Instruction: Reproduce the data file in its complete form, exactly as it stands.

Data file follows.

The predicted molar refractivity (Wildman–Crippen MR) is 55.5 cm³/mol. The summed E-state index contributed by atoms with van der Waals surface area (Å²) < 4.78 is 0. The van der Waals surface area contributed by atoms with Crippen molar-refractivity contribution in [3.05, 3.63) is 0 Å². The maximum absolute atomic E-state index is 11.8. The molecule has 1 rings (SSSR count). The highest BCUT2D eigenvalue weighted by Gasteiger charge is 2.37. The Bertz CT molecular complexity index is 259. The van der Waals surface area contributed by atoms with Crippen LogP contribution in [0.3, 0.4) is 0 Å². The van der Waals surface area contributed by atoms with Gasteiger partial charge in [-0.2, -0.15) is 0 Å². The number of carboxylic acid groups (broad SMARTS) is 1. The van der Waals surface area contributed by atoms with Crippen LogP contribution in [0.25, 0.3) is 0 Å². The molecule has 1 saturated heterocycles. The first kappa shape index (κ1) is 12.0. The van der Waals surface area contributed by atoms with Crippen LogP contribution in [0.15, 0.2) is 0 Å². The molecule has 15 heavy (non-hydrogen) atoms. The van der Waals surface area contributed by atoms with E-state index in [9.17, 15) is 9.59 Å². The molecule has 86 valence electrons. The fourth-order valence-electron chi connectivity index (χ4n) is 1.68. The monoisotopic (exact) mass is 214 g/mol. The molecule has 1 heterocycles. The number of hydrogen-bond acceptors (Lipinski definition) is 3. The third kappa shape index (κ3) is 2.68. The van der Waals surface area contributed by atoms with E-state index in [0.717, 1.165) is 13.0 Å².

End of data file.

The predicted molar refractivity (Wildman–Crippen MR) is 55.5 cm³/mol. The summed E-state index contributed by atoms with van der Waals surface area (Å²) < 4.78 is 0. The van der Waals surface area contributed by atoms with Crippen molar-refractivity contribution in [3.05, 3.63) is 0 Å². The maximum absolute atomic E-state index is 11.8. The molecule has 1 rings (SSSR count). The highest BCUT2D eigenvalue weighted by Gasteiger charge is 2.37. The Bertz CT molecular complexity index is 259. The van der Waals surface area contributed by atoms with Crippen LogP contribution in [0.3, 0.4) is 0 Å². The van der Waals surface area contributed by atoms with Gasteiger partial charge in [-0.2, -0.15) is 0 Å². The number of carboxylic acid groups (broad SMARTS) is 1. The van der Waals surface area contributed by atoms with Crippen LogP contribution in [0.25, 0.3) is 0 Å². The molecule has 1 saturated heterocycles. The first kappa shape index (κ1) is 12.0. The van der Waals surface area contributed by atoms with Crippen LogP contribution in [0.15, 0.2) is 0 Å². The molecule has 15 heavy (non-hydrogen) atoms. The van der Waals surface area contributed by atoms with E-state index in [9.17, 15) is 9.59 Å². The molecule has 86 valence electrons. The fourth-order valence-electron chi connectivity index (χ4n) is 1.68. The monoisotopic (exact) mass is 214 g/mol. The molecule has 1 heterocycles. The number of hydrogen-bond acceptors (Lipinski definition) is 3. The third kappa shape index (κ3) is 2.68. The van der Waals surface area contributed by atoms with E-state index in [0.717, 1.165) is 13.0 Å².